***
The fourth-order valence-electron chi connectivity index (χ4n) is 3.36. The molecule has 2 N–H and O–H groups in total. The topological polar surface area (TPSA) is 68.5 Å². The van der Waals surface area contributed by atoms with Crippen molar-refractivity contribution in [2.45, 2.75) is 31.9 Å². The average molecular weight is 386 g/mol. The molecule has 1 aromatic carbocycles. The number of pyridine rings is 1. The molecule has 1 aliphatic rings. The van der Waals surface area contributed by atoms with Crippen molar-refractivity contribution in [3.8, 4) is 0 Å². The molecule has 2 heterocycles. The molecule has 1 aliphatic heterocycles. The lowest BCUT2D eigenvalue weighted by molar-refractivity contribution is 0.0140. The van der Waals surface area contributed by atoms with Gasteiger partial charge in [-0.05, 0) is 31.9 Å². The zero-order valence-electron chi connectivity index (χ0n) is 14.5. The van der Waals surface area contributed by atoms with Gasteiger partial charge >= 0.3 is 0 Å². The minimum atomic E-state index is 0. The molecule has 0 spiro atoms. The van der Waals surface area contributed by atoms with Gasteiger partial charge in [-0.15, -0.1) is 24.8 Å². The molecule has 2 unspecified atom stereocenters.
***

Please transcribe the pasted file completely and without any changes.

The fourth-order valence-electron chi connectivity index (χ4n) is 3.36. The molecule has 2 N–H and O–H groups in total. The topological polar surface area (TPSA) is 68.5 Å². The van der Waals surface area contributed by atoms with Crippen molar-refractivity contribution in [2.45, 2.75) is 31.9 Å². The average molecular weight is 386 g/mol. The molecule has 1 aromatic carbocycles. The number of pyridine rings is 1. The molecule has 1 aliphatic rings. The van der Waals surface area contributed by atoms with Crippen molar-refractivity contribution in [3.8, 4) is 0 Å². The molecule has 2 heterocycles. The molecule has 1 aliphatic heterocycles. The lowest BCUT2D eigenvalue weighted by molar-refractivity contribution is 0.0140. The van der Waals surface area contributed by atoms with Gasteiger partial charge in [-0.05, 0) is 31.9 Å². The zero-order valence-electron chi connectivity index (χ0n) is 14.5. The van der Waals surface area contributed by atoms with Gasteiger partial charge >= 0.3 is 0 Å². The minimum atomic E-state index is 0. The molecule has 0 spiro atoms. The van der Waals surface area contributed by atoms with Gasteiger partial charge in [-0.15, -0.1) is 24.8 Å². The molecule has 2 unspecified atom stereocenters.